Early autism diagnostic test on the horizon

Soon scientists may have a test to diagnose autism spectrum disorders using magnetic resonance imaging (MRI) scans. As of now this dreaded developmental disorder is typically diagnosed through observations, along with educational and psychological testing.

The new test called the Lange-Lainhart test after the researchers who developed it is slated to use MRI scans to produce a detailed map of the brain’s wiring in the six regions responsible for language, social, and emotional function. Previous work has suggested MRIs could be used to diagnose autism. A study published in October in the journal Cerebral Cortex found that changes in oxygen levels in the brains of people with autism were less synchronized than in the brains of people without the disorder, meaning areas of the patients’ brains were not signalling properly. These oxygen changes can also be seen in an MRI of the brain, according to University of Utah researchers.

This new test was 94% accurate in pinpointing autism among 30 men aged 18 to 26 who had been diagnosed with a high functioning form of autism when compared with 30 men of the same age who did not have any signs of autism. The researchers repeated the test on another smaller set of participants, and it produced similar results. At present it is being validated in large populations and if successful it can lead to earlier, more definitive autism diagnoses and help researchers get a better understanding of some of the genetic origins of autism. The new findings appear online in the journal Autism Research.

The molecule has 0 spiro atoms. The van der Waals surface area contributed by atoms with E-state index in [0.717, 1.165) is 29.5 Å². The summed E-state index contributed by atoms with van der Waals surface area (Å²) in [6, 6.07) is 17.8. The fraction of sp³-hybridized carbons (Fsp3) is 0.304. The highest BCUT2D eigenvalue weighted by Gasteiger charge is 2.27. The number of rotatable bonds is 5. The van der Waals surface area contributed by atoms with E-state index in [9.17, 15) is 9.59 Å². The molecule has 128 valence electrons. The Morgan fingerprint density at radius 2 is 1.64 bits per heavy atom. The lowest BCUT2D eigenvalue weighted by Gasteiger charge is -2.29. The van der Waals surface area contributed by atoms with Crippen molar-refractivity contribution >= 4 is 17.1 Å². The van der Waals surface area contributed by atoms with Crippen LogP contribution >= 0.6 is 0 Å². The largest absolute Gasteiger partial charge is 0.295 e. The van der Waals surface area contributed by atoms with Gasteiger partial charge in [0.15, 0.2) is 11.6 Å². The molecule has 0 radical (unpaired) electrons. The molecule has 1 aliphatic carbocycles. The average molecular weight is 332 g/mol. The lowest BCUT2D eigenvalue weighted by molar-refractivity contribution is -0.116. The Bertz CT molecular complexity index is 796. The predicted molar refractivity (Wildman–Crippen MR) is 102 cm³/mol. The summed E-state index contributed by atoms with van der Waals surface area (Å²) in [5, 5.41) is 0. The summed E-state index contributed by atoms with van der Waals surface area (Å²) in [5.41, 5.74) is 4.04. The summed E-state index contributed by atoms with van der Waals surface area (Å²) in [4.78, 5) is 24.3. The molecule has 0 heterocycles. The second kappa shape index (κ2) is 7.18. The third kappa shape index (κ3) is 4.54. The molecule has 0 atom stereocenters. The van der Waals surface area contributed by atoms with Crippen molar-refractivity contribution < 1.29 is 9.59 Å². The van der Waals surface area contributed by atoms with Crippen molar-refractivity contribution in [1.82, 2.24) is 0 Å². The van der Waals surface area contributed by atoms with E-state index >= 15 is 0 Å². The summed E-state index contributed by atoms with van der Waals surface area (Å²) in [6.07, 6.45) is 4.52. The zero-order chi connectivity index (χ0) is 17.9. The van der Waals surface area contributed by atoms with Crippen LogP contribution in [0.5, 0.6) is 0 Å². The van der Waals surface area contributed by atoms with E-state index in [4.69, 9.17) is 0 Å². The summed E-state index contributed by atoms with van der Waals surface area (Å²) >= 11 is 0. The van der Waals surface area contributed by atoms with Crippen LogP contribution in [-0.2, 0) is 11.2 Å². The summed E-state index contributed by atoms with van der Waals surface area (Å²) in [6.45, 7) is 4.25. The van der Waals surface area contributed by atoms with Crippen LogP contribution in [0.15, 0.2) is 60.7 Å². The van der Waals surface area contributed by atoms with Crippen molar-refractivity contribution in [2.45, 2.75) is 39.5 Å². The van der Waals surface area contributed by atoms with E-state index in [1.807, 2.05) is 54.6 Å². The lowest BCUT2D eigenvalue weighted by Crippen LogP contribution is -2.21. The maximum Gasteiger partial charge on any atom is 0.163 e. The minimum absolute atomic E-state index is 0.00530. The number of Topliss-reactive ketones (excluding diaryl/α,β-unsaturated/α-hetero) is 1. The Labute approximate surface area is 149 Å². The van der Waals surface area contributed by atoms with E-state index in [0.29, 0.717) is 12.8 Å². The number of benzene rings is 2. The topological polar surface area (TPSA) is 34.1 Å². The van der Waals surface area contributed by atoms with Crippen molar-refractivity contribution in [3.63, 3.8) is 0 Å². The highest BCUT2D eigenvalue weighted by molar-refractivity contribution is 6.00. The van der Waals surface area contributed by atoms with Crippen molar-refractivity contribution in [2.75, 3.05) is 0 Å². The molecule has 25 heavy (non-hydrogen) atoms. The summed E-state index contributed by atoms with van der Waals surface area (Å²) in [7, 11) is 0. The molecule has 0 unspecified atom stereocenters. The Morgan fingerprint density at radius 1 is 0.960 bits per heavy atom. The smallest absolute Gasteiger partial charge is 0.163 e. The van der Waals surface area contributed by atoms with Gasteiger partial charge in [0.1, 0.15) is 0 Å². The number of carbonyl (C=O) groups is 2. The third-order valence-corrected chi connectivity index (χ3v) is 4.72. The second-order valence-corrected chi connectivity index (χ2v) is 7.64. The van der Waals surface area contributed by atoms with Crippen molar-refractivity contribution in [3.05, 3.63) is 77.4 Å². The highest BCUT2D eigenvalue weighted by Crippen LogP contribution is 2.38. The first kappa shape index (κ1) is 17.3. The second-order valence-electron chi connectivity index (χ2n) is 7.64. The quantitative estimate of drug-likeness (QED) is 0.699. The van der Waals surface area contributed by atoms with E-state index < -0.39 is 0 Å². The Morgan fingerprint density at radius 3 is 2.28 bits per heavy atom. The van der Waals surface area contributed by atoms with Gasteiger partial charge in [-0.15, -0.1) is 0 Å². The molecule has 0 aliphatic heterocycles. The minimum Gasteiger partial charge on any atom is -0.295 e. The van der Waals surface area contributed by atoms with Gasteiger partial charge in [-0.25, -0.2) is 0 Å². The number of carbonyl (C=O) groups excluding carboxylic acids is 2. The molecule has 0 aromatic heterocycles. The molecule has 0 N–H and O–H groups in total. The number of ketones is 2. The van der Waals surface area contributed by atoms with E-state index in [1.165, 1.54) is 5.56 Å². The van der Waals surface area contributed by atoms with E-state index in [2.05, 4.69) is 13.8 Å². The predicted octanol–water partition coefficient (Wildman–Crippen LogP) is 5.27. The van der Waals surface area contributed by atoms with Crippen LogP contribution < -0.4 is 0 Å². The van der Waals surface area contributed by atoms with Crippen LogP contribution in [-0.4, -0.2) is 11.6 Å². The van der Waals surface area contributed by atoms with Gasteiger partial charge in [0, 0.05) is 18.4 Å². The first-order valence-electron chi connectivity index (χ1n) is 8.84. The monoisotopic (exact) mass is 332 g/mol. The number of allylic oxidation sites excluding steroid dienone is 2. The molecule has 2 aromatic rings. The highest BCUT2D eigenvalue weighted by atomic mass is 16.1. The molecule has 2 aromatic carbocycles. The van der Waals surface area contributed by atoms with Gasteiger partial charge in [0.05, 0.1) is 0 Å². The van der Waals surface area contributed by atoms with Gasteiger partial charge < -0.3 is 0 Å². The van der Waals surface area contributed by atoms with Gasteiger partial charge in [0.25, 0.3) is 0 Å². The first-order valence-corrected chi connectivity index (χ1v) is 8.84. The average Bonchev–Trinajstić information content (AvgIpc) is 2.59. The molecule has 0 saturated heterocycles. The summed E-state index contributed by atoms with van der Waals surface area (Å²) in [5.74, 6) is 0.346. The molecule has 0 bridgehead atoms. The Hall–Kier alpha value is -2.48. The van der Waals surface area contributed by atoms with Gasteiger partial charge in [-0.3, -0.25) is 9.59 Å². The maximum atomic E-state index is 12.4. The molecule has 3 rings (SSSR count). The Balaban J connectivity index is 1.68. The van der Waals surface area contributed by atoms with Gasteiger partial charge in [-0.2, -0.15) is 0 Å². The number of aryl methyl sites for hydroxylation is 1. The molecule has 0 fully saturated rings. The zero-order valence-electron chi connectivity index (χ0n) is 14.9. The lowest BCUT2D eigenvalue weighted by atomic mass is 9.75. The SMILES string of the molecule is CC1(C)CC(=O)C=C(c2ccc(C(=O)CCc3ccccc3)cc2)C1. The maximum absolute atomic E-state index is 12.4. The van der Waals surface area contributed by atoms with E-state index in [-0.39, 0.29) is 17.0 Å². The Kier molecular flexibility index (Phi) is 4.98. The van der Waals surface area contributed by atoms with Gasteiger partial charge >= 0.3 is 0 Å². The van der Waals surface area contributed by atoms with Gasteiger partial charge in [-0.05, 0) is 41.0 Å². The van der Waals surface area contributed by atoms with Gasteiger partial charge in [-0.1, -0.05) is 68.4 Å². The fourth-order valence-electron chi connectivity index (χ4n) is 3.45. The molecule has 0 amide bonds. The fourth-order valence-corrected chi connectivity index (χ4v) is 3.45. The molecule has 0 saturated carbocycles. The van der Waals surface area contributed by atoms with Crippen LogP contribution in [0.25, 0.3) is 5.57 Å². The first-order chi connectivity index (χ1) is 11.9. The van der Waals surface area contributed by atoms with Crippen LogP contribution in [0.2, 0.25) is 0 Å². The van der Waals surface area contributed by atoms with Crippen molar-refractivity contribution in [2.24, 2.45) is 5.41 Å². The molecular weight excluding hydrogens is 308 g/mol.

At present one in 110 children in the U.S has an autism spectrum disorder according to CDC estimates affecting a person’s ability to communicate and relate to others.

According to Nicholas Lange an associate professor of psychiatry at Harvard Medical School and director of the neurostatistics laboratory at McLean Hospital in Boston, “Ongoing studies with more subjects in other people’s labs will help us learn how this test holds up in the broader population.” He explained that it can help every neurological and psychiatric disorder. He said, “We don’t really know what autism is, and all we have at present is a subjective test that is used to diagnose the disorder which involves four-hour interviews with parents and one hour spent observing the child,” Adriana Di Martino assistant professor of child and adolescent psychiatry at NYU Langone Medical Center in New York City, is cautiously optimistic about the new findings. She said, “before we talk about a test that can be used clinically, we need [to study] a large group of subjects with autism and other diseases… I would not go saying there is now a test to diagnose autism with MRI, but we may get there in the future… A really accurate and valid test or biomarker will aid the process, but it is unlikely that this will substitute for the work of a psychologist… The work of the psychologist in observing the child is still crucial.”

Kevin Pelphrey , the Harris Associate Professor of Child Psychiatry and Psychology at Yale School of Medicine in New Haven, Conn said, “Autism isn’t reliably diagnosable before age 2 and that is at state of-the-art centers, but if we had an objective diagnostic measure we could do it earlier.” He added that behavioral observation of people with autism is “magnificent, but crude compared to what one can do with a quantitative measure like looking at the brain.”

Lange concluded, “We don’t want to give false hope that someone can go into a clinic now and do this…but it is the best thing so far, and builds upon others’ work.”

Dr. Ananya Mandal

Written by

Dr. Ananya Mandal

Dr. Ananya Mandal is a doctor by profession, lecturer by vocation and a medical writer by passion. She specialized in Clinical Pharmacology after her bachelor's (MBBS). For her, health communication is not just writing complicated reviews for professionals but making medical knowledge understandable and available to the general public as well.


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